Essay on Vegetarianism and the Other Weight Problem

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In his article "Vegetarianism and the Other Weight Problem", James Rachels argues that meat eating is immoral and it is a moral duty to be vegetarian. In order to discuss the problems and come up with his conclusions, Rachels considers two arguments for vegetarianism.
The first argument is one appealing to the interests that humans have in conserving food resources. He starts out by giving figures to illustrate the American overabundance of food as many American households are throwing out garbage about ten percent of the food they buy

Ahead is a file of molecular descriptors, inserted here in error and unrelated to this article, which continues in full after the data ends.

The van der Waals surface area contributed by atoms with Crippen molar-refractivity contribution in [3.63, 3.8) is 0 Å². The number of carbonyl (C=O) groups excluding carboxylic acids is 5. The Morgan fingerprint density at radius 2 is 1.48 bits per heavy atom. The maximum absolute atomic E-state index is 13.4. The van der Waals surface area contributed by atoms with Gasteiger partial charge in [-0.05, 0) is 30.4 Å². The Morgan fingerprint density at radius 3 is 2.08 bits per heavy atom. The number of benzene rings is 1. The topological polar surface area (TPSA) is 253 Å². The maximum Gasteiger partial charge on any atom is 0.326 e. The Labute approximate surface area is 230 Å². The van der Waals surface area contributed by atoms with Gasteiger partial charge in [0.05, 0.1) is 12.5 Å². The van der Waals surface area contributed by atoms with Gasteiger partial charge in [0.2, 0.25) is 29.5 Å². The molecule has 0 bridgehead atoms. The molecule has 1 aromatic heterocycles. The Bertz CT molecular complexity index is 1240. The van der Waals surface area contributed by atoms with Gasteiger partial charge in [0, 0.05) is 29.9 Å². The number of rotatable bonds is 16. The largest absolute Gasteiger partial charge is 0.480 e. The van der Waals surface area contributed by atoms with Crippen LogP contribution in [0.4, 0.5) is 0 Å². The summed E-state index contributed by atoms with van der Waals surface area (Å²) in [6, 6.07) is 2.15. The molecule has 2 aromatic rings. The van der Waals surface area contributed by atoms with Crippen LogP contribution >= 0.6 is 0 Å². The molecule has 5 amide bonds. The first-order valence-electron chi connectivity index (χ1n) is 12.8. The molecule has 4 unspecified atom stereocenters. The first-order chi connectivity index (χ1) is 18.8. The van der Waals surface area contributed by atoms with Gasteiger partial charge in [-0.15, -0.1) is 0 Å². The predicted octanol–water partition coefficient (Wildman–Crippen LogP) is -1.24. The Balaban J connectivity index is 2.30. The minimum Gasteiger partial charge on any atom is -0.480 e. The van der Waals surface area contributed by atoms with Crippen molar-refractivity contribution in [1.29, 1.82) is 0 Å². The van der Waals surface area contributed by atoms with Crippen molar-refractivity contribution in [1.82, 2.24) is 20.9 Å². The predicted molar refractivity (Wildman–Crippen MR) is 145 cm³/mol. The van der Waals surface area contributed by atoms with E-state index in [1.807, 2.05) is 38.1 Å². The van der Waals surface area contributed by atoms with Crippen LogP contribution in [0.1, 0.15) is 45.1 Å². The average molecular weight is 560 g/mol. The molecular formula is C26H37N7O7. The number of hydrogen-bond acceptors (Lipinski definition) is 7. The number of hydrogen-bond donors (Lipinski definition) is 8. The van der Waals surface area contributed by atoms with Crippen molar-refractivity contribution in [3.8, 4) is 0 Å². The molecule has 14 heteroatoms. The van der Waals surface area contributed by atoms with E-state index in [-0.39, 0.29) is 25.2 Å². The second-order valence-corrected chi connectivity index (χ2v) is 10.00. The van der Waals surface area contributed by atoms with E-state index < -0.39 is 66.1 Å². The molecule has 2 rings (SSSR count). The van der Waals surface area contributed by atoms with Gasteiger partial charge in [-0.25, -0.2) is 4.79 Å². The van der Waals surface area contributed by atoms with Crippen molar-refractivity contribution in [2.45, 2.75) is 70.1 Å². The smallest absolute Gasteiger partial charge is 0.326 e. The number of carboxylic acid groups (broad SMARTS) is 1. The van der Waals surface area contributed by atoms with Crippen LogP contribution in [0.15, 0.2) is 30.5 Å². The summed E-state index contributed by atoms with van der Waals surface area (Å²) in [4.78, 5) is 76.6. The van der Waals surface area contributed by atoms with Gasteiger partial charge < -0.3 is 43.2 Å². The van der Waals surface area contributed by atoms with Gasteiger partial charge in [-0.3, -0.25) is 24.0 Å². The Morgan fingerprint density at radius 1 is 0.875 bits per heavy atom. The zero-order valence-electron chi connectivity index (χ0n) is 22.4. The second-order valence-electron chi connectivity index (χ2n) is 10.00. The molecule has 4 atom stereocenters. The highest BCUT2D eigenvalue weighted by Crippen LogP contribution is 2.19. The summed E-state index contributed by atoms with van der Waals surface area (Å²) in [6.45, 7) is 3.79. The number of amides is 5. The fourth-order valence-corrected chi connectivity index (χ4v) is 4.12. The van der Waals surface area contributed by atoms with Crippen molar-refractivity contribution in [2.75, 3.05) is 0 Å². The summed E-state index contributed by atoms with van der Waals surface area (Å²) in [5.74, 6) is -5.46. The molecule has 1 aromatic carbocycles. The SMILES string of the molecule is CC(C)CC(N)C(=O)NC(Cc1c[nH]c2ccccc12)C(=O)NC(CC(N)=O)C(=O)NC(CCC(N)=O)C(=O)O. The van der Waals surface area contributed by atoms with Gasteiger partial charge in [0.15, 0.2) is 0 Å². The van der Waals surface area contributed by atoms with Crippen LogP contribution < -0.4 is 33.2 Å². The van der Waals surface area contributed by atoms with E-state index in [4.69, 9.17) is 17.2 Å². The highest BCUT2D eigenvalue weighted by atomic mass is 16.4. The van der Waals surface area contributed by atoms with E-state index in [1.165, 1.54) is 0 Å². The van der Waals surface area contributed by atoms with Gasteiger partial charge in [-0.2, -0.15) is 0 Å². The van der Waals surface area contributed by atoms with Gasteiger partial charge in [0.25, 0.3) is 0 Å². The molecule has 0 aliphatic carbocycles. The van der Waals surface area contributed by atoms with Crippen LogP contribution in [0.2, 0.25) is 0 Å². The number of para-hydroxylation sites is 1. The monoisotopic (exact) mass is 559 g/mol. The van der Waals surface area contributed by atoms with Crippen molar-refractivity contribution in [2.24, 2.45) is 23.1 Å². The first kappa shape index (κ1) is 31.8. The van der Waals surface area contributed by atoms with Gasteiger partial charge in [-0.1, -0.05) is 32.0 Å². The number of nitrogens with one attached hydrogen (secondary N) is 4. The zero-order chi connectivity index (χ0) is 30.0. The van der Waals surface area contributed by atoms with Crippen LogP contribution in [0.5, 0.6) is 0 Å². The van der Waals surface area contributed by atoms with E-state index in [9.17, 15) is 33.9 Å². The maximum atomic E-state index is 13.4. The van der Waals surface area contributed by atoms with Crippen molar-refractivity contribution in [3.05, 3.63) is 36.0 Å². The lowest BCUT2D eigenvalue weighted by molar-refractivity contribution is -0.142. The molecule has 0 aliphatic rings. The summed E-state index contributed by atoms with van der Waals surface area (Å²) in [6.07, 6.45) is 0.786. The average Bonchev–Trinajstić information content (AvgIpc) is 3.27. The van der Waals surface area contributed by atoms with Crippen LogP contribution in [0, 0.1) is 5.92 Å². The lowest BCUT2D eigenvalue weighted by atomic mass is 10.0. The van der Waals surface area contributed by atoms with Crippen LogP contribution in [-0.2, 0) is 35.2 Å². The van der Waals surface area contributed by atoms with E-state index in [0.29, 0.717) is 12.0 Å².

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The suffering of animals who are raised and slaughtered for food is not justified, since it is not necessary for us to eat animals to get the nutrition we need. We treat animals cruelly simply just to serve our trivial enjoyment of taste. In addition, Rachels asserts that it is impossible to treat the animals decently yet still produce a sufficient amount of meat. According to him, the humane production of millions of pounds of meat would be so costly that it would force most of us to become vegetarians, as most of us would not have the resources to be able to afford much meat. In response to the question that: “if meat could be produced humanely, without mistreating the animals prior to eating them painlessly, would there be anything wrong with it?” (Rachels 372), he argues that human being the subjects of biographical and not merely biological lives is what qualifies humans for rights; however, the animals with which we are most familiar are subjects of biographical lives and if we have the right to life on the basis of having a life, then those animals have rights to life as well. Thus, even if the farming practices are completely humane, killing the animals is still immoral. There are millions of vegetarians already, there is already less cruelty than there would be otherwise, so little effect does not equate none. He uses the analogy of slavery to
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